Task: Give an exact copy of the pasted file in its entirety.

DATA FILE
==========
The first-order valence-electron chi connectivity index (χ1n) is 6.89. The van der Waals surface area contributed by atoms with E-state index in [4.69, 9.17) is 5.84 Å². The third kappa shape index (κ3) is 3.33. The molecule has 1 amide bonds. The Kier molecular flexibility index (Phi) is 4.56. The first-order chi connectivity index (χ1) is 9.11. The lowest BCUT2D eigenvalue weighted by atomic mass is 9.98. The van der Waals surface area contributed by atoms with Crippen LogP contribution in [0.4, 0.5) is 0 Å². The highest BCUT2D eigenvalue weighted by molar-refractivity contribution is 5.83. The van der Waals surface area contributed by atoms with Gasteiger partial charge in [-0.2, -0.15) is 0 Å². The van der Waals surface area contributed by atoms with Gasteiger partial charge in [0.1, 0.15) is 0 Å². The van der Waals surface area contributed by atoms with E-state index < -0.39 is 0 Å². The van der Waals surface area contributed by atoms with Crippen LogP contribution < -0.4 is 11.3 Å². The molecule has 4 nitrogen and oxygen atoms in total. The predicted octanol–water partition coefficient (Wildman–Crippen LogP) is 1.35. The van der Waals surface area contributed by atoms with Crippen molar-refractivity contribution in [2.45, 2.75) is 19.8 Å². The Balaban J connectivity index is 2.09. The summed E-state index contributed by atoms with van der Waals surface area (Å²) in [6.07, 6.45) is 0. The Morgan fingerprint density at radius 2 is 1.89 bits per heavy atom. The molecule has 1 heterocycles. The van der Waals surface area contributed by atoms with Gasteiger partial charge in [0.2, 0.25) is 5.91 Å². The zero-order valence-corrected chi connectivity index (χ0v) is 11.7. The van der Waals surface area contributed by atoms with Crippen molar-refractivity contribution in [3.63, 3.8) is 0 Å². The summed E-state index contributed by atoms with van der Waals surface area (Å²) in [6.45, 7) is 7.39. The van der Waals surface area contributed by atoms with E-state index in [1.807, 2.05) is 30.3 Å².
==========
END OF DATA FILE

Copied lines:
The first-order valence-electron chi connectivity index (χ1n) is 6.89. The van der Waals surface area contributed by atoms with E-state index in [4.69, 9.17) is 5.84 Å². The third kappa shape index (κ3) is 3.33. The molecule has 1 amide bonds. The Kier molecular flexibility index (Phi) is 4.56. The first-order chi connectivity index (χ1) is 9.11. The lowest BCUT2D eigenvalue weighted by atomic mass is 9.98. The van der Waals surface area contributed by atoms with Crippen LogP contribution in [0.4, 0.5) is 0 Å². The highest BCUT2D eigenvalue weighted by molar-refractivity contribution is 5.83. The van der Waals surface area contributed by atoms with Gasteiger partial charge in [-0.2, -0.15) is 0 Å². The van der Waals surface area contributed by atoms with Gasteiger partial charge in [0.1, 0.15) is 0 Å². The van der Waals surface area contributed by atoms with E-state index < -0.39 is 0 Å². The van der Waals surface area contributed by atoms with Crippen LogP contribution < -0.4 is 11.3 Å². The molecule has 4 nitrogen and oxygen atoms in total. The predicted octanol–water partition coefficient (Wildman–Crippen LogP) is 1.35. The van der Waals surface area contributed by atoms with Crippen molar-refractivity contribution in [2.45, 2.75) is 19.8 Å². The Balaban J connectivity index is 2.09. The summed E-state index contributed by atoms with van der Waals surface area (Å²) in [6.07, 6.45) is 0. The Morgan fingerprint density at radius 2 is 1.89 bits per heavy atom. The molecule has 1 heterocycles. The van der Waals surface area contributed by atoms with Gasteiger partial charge in [0.2, 0.25) is 5.91 Å². The zero-order valence-corrected chi connectivity index (χ0v) is 11.7. The van der Waals surface area contributed by atoms with Crippen molar-refractivity contribution in [3.63, 3.8) is 0 Å². The summed E-state index contributed by atoms with van der Waals surface area (Å²) in [6.45, 7) is 7.39. The van der Waals surface area contributed by atoms with E-state index in [1.807, 2.05) is 30.3 Å².